MARCH 15, 1872 - NOVEMBER 8, 1872.



BEGINNING MARCH 15, 1872 - NOVEMBER 8, 1872.


Winfield Messenger, Friday, March 15, 1872.

This is the fifth county west of the Missouri State line in the southern border tier of Kansas.

The east line of Cowley County is 105 miles west of the west line of Missouri.

It lies between 37 and 37-1/2 degrees of north latitude, and the meridian of 97 degrees of longitude west from Washington, passes through Winfield Township in this county.

It is bounded on the East by Howard County, on the North by Butler County, on the West by Sumner County, and on the South by the Indian Territory.

It is the largest and most attractive county in the famous Osage Diminished Reservation, which was opened for settlement by the act of Congress of July 15th, 1870.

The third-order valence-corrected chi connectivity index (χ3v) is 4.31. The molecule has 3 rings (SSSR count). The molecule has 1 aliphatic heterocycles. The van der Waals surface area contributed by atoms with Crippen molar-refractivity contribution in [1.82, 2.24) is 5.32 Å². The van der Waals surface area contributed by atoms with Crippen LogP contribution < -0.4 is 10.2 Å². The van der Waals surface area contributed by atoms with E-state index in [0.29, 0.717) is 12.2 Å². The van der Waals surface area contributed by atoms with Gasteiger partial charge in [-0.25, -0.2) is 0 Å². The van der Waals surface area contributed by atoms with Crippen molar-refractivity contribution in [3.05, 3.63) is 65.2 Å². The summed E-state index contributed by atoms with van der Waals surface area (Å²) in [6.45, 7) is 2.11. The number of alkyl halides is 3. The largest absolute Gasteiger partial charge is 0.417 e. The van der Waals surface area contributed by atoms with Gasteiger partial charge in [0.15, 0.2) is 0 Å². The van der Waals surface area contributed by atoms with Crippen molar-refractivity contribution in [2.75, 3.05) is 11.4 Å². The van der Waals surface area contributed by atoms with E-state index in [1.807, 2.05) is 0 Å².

Up to October, 1870, Cowley County was the home and the hunting ground of the Osages. It was the haunt of herds of Deer, Antelope, Buffaloes, and flocks of wild turkeys, and the Paradise of the red man.

The counties on the east and north of the Diminished Reserve had been in process of settlement for some years.

During the year 1869 a great number of settlers poured into Montgomery, the eastern county of this reservation, trespassing upon the Osages occupying their lands, building cabins, and founding towns. In the fall of 1869 a few settlers following down the Walnut made claims along its valley, in Cowley County, and others followed in the spring of 1870, and when the U. S. Census was taken in June, 1870, the population of Cowley was 750, located principally in the Walnut Valley. During this summer the county was organized and Winfield named as the county seat, and at an election for that purpose, soon after, the county seat was located at Winfield by a two thirds vote.